The proposed use of geo-engineering to potentially modify the earth’s climate through technology is a topic that has, in recent issues, split the opinions of PE readers right down the middle. For some, the very idea of radical plans such as positioning billions of sunshades in space to block out sunlight, or of spraying sulphur into the stratosphere with the effect of temporarily cooling the planet, comes as nothing short of an abhorrence. They are the stuff of lunacy – classic examples of mankind playing God with nature, with all the detrimental effects that that is likely to bring.
But, for others, geo-engineering comes as truly visionary thinking. For its supporters, it is exactly the kind of bold response that is required to meet climate change head-on, thus potentially saving us from environmental doom.
That’s the opinion of several well-regarded academics, who have been scoping out their own geo-engineering ideas with a view to progressing them on to the next stage.
The polarisation of views means that geo-engineering will remain an extremely controversial subject, provoking anger and advocacy in equal measures. But that contention doesn’t mean that it is a subject that the engineering profession should ignore.
Quite the opposite in fact – geo-engineering is something that needs to be debated and discussed by technically competent people as openly and as throughly as possible, even if opinions clash and discord results.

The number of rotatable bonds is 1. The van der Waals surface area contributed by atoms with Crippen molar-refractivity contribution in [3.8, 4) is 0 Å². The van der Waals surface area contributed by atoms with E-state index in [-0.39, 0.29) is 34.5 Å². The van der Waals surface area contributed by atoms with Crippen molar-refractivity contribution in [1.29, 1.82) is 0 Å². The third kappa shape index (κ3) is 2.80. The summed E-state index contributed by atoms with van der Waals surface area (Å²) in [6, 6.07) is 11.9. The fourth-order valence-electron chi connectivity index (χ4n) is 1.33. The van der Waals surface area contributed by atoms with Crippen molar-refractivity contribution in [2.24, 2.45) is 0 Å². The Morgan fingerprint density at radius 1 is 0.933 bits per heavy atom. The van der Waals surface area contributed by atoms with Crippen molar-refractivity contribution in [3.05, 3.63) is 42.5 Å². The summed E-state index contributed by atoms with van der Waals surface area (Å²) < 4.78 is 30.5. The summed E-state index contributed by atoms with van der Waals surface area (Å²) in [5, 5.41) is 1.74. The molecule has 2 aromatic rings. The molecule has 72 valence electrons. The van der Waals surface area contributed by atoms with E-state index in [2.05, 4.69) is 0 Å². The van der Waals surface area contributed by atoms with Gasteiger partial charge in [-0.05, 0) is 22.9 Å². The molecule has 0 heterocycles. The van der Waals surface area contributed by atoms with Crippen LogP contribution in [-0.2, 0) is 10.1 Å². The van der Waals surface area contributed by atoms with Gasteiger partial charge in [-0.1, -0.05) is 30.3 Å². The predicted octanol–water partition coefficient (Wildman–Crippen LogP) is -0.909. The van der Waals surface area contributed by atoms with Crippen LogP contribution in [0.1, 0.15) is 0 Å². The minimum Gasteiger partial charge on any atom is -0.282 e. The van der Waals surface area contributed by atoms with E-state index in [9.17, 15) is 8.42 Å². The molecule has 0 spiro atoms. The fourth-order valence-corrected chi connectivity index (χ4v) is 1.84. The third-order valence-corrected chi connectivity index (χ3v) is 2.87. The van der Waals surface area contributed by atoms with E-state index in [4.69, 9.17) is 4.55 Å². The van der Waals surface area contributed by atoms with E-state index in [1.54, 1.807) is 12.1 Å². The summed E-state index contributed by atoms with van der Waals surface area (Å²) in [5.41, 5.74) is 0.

So fair play to the Institution of Mechanical Engineers for leading the debate on the subject, publishing as it has a series of reports in recent times, culminating last month in a policy statement examining the role that air-capture technologies could play in tackling the challenge of global warming (see related News article).
Air capture is a method of directly extracting greenhouse gases, particularly carbon dioxide, from the atmosphere, therefore enabling industrialised and industrialising nations to maintain economic growth without causing further damage to the environment. Again – it’s controversial, some would say fanciful, but it’s a technology that IMechE energy experts believe has potential and one that therefore needs to be considered.
But eventually the subject of geo-engineering needs to move on from one of debate to actual demonstration. And that time is surely coming soon. At present, geo-engineering technologies receive a minuscule amount of cash from research organisations, and it’s nowhere near enough. If geo-engineering really is to emerge as a serious contender, then technologies such as air capture need to be pilot tested and demonstrated at scale, with detailed cost assessment carried out. And that sort of activity costs money.
Ethical discussions surrounding geo-engineering will continue to rumble on. But it’s clear that there’s a new industry emerging here – and research budgets need to start reflecting that.
- Contact Lee Hibbert with your views and opinions at firstname.lastname@example.org